- While the lentils are cooking, process the oats into flour (to make your own, simply add rolled oats to the bowl of your food processor and blend until finely ground), and mix the chia seeds and water together in the bottom of a large mixing bowl.
- When the lentils are done, place them in the bowl with the chia seeds, and add in the oat flour and all the remaining ingredients except for the parsley and salt. Using a potato masher, mash the mixture until most of the lentils are broken up and the mixture is sticky enough to hold together when rolled into balls. If the mixture isn't quite holding together, you can add a TBSP or so of water to help it, or mash a little longer.
- Add in the chopped parsley and mix to combine. Taste, and adjust seasoning with more salt or spices if needed.
- Roll the mixture into "meatballs". I used a rounded TBSP to make them all about the same size, and ended up with a little over 20. You can make them bigger or smaller if you like.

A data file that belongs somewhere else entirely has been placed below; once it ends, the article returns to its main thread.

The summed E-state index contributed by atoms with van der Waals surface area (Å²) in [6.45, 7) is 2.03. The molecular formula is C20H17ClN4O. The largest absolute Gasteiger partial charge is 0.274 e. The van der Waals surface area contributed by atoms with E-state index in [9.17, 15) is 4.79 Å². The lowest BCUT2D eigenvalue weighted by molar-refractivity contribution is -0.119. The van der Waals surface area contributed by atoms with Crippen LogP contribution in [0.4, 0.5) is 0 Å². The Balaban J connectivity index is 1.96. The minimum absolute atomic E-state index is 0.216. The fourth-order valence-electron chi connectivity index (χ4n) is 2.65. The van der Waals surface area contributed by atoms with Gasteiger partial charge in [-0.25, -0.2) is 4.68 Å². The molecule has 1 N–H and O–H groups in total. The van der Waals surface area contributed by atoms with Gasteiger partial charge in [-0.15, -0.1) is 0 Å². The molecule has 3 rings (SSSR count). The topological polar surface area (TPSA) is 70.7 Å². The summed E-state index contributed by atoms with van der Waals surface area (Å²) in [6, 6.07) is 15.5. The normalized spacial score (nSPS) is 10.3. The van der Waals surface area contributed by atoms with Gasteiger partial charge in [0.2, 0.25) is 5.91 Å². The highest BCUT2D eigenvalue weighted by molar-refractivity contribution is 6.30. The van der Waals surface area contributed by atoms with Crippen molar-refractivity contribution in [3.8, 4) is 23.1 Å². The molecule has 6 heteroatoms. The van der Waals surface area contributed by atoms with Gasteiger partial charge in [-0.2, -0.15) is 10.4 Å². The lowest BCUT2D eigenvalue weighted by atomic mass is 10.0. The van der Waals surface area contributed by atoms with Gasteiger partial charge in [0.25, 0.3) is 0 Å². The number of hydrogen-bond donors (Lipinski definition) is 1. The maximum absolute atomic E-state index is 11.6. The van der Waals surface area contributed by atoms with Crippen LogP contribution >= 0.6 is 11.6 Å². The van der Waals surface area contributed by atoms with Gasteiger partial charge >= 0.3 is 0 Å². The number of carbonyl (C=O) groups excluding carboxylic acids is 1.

- Add a couple TBSP oil to a large skillet (I like cast iron for this, but nonstick or stainless will work too) and seer the meatballs on all sides until a nice crust has formed (about 2 minutes per side, over medium-high heat). The meatballs should hold together easily, but they are tender so be gently when turning them. I found a pair of silicone-tipped tongs (like these) worked perfectly.
- Serve directly on top of your favorite sauce, or add the sauce to the pan and coat the meatballs before serving. Serve over zucchini noodles, or other noodly alternative. Enjoy!
after spiralizing, place the "noodles" into a large strainer or colander, and sprinkle with a bit of kosher salt. Let them sit for 10-15 minutes (you can do this while the no-meatballs cook) and allow them to drain off their excess liquid. Spread on a clean towel and blot gently before piling into bowls (or quickly sauteing in a hot pan, just for a minute or two) and then serving. This will help prevent a watery soup from happening in the bottom of your bowl.
And because I know some of you are going to ask, this is the spiralizer I use. I've had it for a couple years now, and have been very happy with it so far. It makes quick zoodle dishes and clean up a breeze.